I don’t even know where to begin to describe this book. It was a lot to take in. It’s a fictional family saga that spans more than forty years and three continents.
The story is told by the eldest of a pair of twin boys, born under traumatic and precarious circumstances in a mission hospital in Addis Ababa. They were born conjoined, but are physically separated shortly after, although emotionally, they continued to share a preternatural bond. They are raised at the mission hospital making a future in medicine their destiny. As the boys grow up, their bond is tested, while the political climate around them becomes complicated and dangerous.
The author’s background in medicine is obvious right from the start. There are passages in the book that describe conditions and procedures in such vivid detail, I was close to dry heaving a few times. Eventually, I learned to just skim over some of the icky parts. I can’t decided if these descriptions really added to the story or not.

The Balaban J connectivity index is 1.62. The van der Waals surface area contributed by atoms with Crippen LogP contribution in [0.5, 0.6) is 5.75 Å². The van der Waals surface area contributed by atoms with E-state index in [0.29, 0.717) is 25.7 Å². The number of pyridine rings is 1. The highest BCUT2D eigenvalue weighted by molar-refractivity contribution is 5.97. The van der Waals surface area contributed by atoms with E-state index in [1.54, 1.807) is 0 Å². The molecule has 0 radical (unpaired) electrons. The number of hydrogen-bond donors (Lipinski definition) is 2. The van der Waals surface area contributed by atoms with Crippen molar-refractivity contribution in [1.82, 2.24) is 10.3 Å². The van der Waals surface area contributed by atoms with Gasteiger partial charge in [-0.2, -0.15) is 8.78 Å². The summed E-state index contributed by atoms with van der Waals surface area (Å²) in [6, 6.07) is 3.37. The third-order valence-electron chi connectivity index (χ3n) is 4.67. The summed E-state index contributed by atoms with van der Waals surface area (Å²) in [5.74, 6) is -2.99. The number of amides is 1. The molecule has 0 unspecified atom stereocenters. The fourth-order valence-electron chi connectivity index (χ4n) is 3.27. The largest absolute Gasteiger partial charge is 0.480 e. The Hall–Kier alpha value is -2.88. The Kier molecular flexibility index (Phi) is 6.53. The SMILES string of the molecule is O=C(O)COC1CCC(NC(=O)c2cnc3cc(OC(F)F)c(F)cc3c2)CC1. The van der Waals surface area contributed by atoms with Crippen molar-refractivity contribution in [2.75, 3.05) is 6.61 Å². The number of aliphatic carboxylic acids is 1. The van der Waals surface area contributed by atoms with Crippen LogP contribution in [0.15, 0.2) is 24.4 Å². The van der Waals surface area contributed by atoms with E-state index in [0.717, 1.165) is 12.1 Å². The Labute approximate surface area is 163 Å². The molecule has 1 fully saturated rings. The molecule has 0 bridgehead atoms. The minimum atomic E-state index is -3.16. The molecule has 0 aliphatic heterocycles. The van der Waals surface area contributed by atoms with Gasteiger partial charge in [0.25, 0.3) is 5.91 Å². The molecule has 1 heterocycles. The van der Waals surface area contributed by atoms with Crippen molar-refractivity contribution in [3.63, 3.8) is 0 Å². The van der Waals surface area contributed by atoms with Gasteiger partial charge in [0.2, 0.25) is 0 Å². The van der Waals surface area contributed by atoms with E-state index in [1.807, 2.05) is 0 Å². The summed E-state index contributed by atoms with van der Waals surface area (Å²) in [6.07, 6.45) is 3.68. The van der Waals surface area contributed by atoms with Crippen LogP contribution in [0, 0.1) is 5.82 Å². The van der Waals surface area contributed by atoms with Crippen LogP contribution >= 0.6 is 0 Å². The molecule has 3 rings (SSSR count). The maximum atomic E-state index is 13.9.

Aside from the bits that made me squeamish, it was an interesting story. I even learned a bit about Ethiopia and it’s history in the 20th century – a subject I knew almost nothing about. I was once again reminded about how fortunate I am to live in a first world country. I also learned more that I ever wanted to know about surgery.
If you are looking for a happy, feel good, sort of book, this is not for you. If you want a story that will leave you thinking about it days after you’ve put it down, I recommend it.